David H. Koch Institute Professor, Massachusetts Institute of Technology
Germeshausen Professor of Chemical & Biomedical Engineering, Massachusetts Institute of Technology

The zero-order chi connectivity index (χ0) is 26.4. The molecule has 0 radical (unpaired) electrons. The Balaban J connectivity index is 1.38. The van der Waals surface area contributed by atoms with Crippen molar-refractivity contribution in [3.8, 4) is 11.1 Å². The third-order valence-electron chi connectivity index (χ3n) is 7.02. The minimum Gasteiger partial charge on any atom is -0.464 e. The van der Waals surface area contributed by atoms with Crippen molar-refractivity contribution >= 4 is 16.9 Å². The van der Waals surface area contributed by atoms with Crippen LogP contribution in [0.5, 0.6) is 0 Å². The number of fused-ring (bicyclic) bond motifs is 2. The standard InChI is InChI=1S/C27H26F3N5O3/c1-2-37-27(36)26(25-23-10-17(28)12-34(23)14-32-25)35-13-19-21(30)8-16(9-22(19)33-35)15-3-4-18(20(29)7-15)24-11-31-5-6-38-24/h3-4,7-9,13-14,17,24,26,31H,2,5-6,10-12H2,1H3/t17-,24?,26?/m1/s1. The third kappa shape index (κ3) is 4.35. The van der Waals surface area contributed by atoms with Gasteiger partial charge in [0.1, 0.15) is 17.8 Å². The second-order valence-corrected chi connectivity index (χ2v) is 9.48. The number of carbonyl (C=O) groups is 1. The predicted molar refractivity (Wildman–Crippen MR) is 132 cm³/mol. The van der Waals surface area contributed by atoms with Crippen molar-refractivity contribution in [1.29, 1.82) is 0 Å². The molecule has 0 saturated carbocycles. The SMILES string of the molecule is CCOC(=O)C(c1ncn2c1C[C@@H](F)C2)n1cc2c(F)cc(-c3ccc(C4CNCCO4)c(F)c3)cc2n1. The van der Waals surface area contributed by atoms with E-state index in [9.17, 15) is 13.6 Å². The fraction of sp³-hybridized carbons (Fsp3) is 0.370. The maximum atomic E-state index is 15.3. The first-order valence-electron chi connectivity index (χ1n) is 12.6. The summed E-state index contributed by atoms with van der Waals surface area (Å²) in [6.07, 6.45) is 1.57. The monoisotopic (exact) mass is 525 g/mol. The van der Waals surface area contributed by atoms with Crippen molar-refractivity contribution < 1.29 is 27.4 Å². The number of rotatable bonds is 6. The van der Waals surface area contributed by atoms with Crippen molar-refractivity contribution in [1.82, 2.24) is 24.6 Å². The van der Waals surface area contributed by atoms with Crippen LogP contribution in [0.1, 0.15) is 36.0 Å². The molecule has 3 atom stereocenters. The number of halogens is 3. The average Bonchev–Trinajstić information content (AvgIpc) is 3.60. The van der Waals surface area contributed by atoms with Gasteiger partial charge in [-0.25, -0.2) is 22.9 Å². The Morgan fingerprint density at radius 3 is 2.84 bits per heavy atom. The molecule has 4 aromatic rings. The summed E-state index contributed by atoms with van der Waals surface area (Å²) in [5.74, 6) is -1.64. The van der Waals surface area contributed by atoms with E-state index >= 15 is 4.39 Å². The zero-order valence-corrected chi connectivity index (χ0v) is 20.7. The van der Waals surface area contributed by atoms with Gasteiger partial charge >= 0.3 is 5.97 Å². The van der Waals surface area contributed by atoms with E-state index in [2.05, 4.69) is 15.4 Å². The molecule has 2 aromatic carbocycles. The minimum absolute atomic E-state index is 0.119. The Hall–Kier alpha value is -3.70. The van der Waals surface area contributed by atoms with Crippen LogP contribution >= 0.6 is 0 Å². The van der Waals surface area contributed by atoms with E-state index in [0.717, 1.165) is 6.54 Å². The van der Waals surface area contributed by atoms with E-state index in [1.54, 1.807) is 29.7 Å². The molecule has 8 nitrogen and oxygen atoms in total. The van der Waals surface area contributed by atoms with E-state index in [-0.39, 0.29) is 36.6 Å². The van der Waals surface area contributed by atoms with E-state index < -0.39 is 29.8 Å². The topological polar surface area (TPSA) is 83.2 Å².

Dr. Langer, MD, PhD, is the David H. Koch Institute Professor at MIT, the highest honor that can be awarded to a faculty member. Dr. Langer completed his undergraduate studies in chemical engineering at Cornell University and obtained his ScD in chemical engineering at MIT. He joined MIT as Assistant Professor of Nutritional Biochemistry in 1978. Dr. Langer has written over 1,450 articles and has over 1,350 issued and pending patents worldwide, licensed or sublicensed to over 300 pharmaceutical, chemical, biotechnology and medical device companies. He is the most cited engineer in history. Dr. Langer served as a member of the SCIENCE Board, the FDA’s highest advisory board, from 1995-2002 and as its Chairman from 1999-2002. Forbes Magazine and Bio World have named him one of the 25 most important individuals in biotechnology in the world. Dr. Langer has received over 220 major awards. He is one of 4 living individuals to have received both the US National Medal of Science (2006) and the U.S. National Medal of Technology and Innovation (2011). He also received the 2002 Charles Stark Draper Prize, considered the equivalent of the Nobel Prize for engineers, the 2008 Millennium Prize, the world’s largest technology prize, the 2012 Priestley Medal, the highest award of the American Chemical Society, the 2013 Wolf Prize in Chemistry, the 2014 Breakthrough Prize in Life Sciences and the 2014 Kyoto Prize. He is the also the only engineer to receive the Gairdner Foundation International Award; 82 recipients of this award have subsequently received a Nobel Prize. In 2015, Dr. Langer received the Queen Elizabeth Prize for Engineering. Among numerous other awards Langer has received are the Dickson Prize for Science (2002), Heinz Award for Technology, Economy and Employment (2003), the Harvey Prize (2003), the John Fritz Award (2003) (given previously to inventors such as Thomas Edison and Orville Wright), the General Motors Kettering Prize for Cancer Research (2004), the Dan David Prize in Materials Science (2005), the Albany Medical Center Prize in Medicine and Biomedical Research (2005), the largest prize in the U.S. for medical research, induction into the National Inventors Hall of Fame (2006), the Max Planck Research Award (2008), the Prince of Asturias Award for Technical and Scientific Research (2008), the Warren Alpert Foundation Prize (2011) and the Terumo International Prize (2012). In 1998, he received the Lemelson-MIT prize, the world’s largest prize for invention for being “one of history’s most prolific inventors in medicine”. In 1989 Dr. Langer was elected to the Institute of Medicine of the National Academy of Sciences, in 1992 he was elected to both the National Academy of Engineering and to the National Academy of Sciences, and in 2012 he was elected to the National Academy of Inventors.